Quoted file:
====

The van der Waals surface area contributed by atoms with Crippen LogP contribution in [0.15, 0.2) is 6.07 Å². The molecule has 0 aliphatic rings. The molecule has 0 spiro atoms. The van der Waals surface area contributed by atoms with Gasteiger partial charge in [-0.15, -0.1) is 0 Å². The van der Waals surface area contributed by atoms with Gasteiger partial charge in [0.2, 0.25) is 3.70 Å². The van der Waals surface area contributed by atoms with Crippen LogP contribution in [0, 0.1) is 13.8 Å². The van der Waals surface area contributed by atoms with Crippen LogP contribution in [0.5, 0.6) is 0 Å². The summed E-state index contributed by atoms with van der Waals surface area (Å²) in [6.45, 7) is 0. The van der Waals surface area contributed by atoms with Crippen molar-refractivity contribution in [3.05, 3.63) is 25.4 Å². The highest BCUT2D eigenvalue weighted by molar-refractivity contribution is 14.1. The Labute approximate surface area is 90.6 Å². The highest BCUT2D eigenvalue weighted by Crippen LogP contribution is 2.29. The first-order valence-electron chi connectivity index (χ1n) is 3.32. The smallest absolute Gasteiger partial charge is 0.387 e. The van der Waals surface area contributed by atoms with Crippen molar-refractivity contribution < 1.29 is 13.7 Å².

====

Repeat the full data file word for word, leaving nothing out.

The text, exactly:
The van der Waals surface area contributed by atoms with Crippen LogP contribution in [0.15, 0.2) is 6.07 Å². The molecule has 0 aliphatic rings. The molecule has 0 spiro atoms. The van der Waals surface area contributed by atoms with Gasteiger partial charge in [-0.15, -0.1) is 0 Å². The van der Waals surface area contributed by atoms with Gasteiger partial charge in [0.2, 0.25) is 3.70 Å². The van der Waals surface area contributed by atoms with Crippen LogP contribution in [0, 0.1) is 13.8 Å². The van der Waals surface area contributed by atoms with Crippen LogP contribution in [0.5, 0.6) is 0 Å². The summed E-state index contributed by atoms with van der Waals surface area (Å²) in [6.45, 7) is 0. The van der Waals surface area contributed by atoms with Crippen molar-refractivity contribution in [3.05, 3.63) is 25.4 Å². The highest BCUT2D eigenvalue weighted by molar-refractivity contribution is 14.1. The Labute approximate surface area is 90.6 Å². The highest BCUT2D eigenvalue weighted by Crippen LogP contribution is 2.29. The first-order valence-electron chi connectivity index (χ1n) is 3.32. The smallest absolute Gasteiger partial charge is 0.387 e. The van der Waals surface area contributed by atoms with Crippen molar-refractivity contribution < 1.29 is 13.7 Å².